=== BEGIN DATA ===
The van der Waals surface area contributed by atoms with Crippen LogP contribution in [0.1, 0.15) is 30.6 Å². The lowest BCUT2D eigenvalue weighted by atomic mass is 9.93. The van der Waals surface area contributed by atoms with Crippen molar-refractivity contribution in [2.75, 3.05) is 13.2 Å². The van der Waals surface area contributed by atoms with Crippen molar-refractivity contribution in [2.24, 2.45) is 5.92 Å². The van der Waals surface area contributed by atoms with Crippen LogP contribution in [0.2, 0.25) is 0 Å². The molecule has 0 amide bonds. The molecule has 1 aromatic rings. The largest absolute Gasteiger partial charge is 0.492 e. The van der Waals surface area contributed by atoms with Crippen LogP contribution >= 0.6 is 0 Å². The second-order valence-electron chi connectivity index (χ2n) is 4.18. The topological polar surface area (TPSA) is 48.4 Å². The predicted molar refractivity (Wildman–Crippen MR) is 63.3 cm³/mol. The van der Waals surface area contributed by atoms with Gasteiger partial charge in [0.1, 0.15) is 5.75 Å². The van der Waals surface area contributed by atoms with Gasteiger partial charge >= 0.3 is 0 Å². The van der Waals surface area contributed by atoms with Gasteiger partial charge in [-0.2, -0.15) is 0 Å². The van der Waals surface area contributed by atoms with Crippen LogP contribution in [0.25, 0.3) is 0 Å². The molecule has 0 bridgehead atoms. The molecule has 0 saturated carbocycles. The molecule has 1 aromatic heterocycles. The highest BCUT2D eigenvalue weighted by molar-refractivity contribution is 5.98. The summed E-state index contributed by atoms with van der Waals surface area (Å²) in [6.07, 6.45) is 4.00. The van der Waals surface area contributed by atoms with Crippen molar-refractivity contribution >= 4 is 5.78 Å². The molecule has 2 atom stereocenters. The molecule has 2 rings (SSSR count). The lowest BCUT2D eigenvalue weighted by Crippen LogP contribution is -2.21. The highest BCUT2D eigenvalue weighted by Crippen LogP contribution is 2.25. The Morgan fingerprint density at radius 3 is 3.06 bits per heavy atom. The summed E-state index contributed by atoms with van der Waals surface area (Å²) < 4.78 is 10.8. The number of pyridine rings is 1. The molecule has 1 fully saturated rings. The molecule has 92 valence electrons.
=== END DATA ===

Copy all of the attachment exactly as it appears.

The van der Waals surface area contributed by atoms with Crippen LogP contribution in [0.1, 0.15) is 30.6 Å². The lowest BCUT2D eigenvalue weighted by atomic mass is 9.93. The van der Waals surface area contributed by atoms with Crippen molar-refractivity contribution in [2.75, 3.05) is 13.2 Å². The van der Waals surface area contributed by atoms with Crippen molar-refractivity contribution in [2.24, 2.45) is 5.92 Å². The van der Waals surface area contributed by atoms with Crippen LogP contribution in [0.2, 0.25) is 0 Å². The molecule has 0 amide bonds. The molecule has 1 aromatic rings. The largest absolute Gasteiger partial charge is 0.492 e. The van der Waals surface area contributed by atoms with Crippen LogP contribution >= 0.6 is 0 Å². The second-order valence-electron chi connectivity index (χ2n) is 4.18. The topological polar surface area (TPSA) is 48.4 Å². The predicted molar refractivity (Wildman–Crippen MR) is 63.3 cm³/mol. The van der Waals surface area contributed by atoms with Gasteiger partial charge in [0.1, 0.15) is 5.75 Å². The van der Waals surface area contributed by atoms with Gasteiger partial charge >= 0.3 is 0 Å². The van der Waals surface area contributed by atoms with Gasteiger partial charge in [-0.2, -0.15) is 0 Å². The van der Waals surface area contributed by atoms with Crippen LogP contribution in [0.25, 0.3) is 0 Å². The molecule has 0 bridgehead atoms. The molecule has 0 saturated carbocycles. The molecule has 1 aromatic heterocycles. The highest BCUT2D eigenvalue weighted by molar-refractivity contribution is 5.98. The summed E-state index contributed by atoms with van der Waals surface area (Å²) in [6.07, 6.45) is 4.00. The van der Waals surface area contributed by atoms with Crippen molar-refractivity contribution >= 4 is 5.78 Å². The molecule has 2 atom stereocenters. The molecule has 2 rings (SSSR count). The lowest BCUT2D eigenvalue weighted by Crippen LogP contribution is -2.21. The highest BCUT2D eigenvalue weighted by Crippen LogP contribution is 2.25. The Morgan fingerprint density at radius 3 is 3.06 bits per heavy atom. The summed E-state index contributed by atoms with van der Waals surface area (Å²) < 4.78 is 10.8. The number of pyridine rings is 1. The molecule has 1 fully saturated rings. The molecule has 92 valence electrons.